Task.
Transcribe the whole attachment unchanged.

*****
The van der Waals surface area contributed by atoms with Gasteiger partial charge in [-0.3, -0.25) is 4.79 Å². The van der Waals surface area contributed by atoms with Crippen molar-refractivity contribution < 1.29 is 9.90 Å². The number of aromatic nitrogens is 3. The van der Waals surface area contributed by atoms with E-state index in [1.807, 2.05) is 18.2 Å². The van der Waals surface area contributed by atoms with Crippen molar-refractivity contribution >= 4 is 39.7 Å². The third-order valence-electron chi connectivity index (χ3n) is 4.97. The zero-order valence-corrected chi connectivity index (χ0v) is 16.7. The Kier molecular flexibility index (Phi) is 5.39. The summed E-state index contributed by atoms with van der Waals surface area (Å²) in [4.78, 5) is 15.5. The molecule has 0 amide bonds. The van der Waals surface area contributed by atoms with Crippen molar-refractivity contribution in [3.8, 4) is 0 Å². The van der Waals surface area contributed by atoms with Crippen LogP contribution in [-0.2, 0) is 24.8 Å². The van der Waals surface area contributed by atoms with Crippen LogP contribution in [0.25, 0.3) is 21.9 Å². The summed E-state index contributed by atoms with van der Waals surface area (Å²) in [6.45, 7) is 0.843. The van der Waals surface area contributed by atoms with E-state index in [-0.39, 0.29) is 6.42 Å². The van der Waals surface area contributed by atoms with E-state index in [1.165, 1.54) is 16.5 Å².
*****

The van der Waals surface area contributed by atoms with Gasteiger partial charge in [-0.3, -0.25) is 4.79 Å². The van der Waals surface area contributed by atoms with Crippen molar-refractivity contribution < 1.29 is 9.90 Å². The number of aromatic nitrogens is 3. The van der Waals surface area contributed by atoms with E-state index in [1.807, 2.05) is 18.2 Å². The van der Waals surface area contributed by atoms with Crippen molar-refractivity contribution >= 4 is 39.7 Å². The third-order valence-electron chi connectivity index (χ3n) is 4.97. The zero-order valence-corrected chi connectivity index (χ0v) is 16.7. The Kier molecular flexibility index (Phi) is 5.39. The summed E-state index contributed by atoms with van der Waals surface area (Å²) in [4.78, 5) is 15.5. The molecule has 0 amide bonds. The van der Waals surface area contributed by atoms with Crippen molar-refractivity contribution in [3.8, 4) is 0 Å². The van der Waals surface area contributed by atoms with Crippen LogP contribution in [-0.2, 0) is 24.8 Å². The van der Waals surface area contributed by atoms with Crippen LogP contribution in [0.25, 0.3) is 21.9 Å². The summed E-state index contributed by atoms with van der Waals surface area (Å²) in [6.45, 7) is 0.843. The van der Waals surface area contributed by atoms with E-state index in [-0.39, 0.29) is 6.42 Å². The van der Waals surface area contributed by atoms with E-state index in [1.165, 1.54) is 16.5 Å².